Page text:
It’s a pleasant July evening on the Iowa State Capitol grounds with the sky above sinking into velvety summer darkness. The sun is setting, throwing its last rays off the Capitol’s golden rotunda as 100,000 people sit on the grand stairs leading down from the building.
Below, the 80-piece Des Moines Symphony Orchestra is swelling to the climatic finish of the dramatic 1812 Overture. As the last notes ring out, a man waits anxiously offstage before finally yelling “Fire!” signaling the fire department to begin the fireworks display and the National Guard to set off the howitzers
Of all of the varied responsibilities John Roloff ’10 handles as the operations manager of the Des Moines Symphony, this may be his favorite.
“Operations in the symphony world relates mostly to production,” says Roloff. “I do everything to manage the production of our concerts.” From organizing venue reservations and managing equipment to coordinating travel arrangements, negotiating guest appearance fees and assisting in repertoire planning, Roloff is the man behind the orchestra. When you attend a Des Moines Symphony event, his hard work has organized the logistics of the performance.
At Central, Roloff was a music education major with a conducting emphasis. Classical symphonies and modern compositions fascinated him. “I’ve always enjoyed listening to orchestras and classical music because it’s so powerful,” he explains. “It’s amazing to me the work that goes into composing for 80 musicians on stage.”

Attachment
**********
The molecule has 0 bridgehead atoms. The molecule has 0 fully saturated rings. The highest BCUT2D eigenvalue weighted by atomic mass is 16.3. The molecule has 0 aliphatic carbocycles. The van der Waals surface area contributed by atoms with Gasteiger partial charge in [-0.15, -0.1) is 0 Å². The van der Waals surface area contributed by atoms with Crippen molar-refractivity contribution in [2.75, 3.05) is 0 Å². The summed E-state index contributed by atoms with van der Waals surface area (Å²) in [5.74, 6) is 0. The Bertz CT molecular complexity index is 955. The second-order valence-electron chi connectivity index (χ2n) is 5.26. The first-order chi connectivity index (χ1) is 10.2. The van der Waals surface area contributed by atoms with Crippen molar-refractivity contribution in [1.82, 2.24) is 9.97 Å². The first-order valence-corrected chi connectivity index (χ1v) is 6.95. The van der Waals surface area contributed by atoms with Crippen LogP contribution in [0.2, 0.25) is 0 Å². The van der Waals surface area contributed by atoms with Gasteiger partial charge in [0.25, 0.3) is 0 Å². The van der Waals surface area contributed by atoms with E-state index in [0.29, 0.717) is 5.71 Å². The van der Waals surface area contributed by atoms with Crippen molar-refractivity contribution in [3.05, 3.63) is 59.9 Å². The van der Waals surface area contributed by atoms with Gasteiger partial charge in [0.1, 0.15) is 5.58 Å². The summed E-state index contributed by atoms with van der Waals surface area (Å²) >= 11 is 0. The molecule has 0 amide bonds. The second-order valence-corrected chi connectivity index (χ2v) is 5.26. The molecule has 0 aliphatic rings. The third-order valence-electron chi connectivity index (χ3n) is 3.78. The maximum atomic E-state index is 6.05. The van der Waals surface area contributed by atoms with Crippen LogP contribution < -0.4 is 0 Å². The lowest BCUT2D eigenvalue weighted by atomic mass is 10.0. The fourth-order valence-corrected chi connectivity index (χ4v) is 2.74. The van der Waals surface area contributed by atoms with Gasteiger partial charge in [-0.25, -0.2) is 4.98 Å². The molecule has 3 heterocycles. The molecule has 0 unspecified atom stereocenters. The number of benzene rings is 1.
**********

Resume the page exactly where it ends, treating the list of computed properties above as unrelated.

Despite his passion, Roloff didn’t always plan to enter the business side of the music industry. Playing in ensembles and studying conducting in college, it seemed like he was destined to be on stage rather than off. But during his senior year, a professor recommended he complete an internship. He applied to the Des Moines Symphony, where he had previously volunteered, and landed a position for the spring. He was handed demanding tasks right away. “As an intern I set the production budget for the next fiscal year,” he says. “That usually doesn’t happen.”
When he received his diploma at the end of the semester, he was offered his current position, despite his lack of business experience. “Typically, somebody in my job would have a business background,” he admits.
That’s understandable, considering the finance and marketing work that goes into his position. His understanding of both business and music helps him to choose the best repertoire for the two most important demographics: the audience and the musicians. He aims to achieve a balanced music selection that is both interesting to the orchestra and marketable to the audience. “We’re not fulfilling our mission unless we get butts in the seats,” he jokes. “But we still want to play a wide variety of repertoire that is stimulating to the musicians.”
Roloff is studying for an M.B.A. through the University of Iowa, but he still believes his music degree serves him well. It gives him the knowledge to anticipate an orchestra’s needs, and his innate passion inspires him in his work.
“My primary job is to serve the music,” he explains. “I need to understand how the orchestra functions, how the orchestra rehearses, what the orchestra needs to rehearse. Ultimately, being a musician and studying music helps me to know those kinds of things.”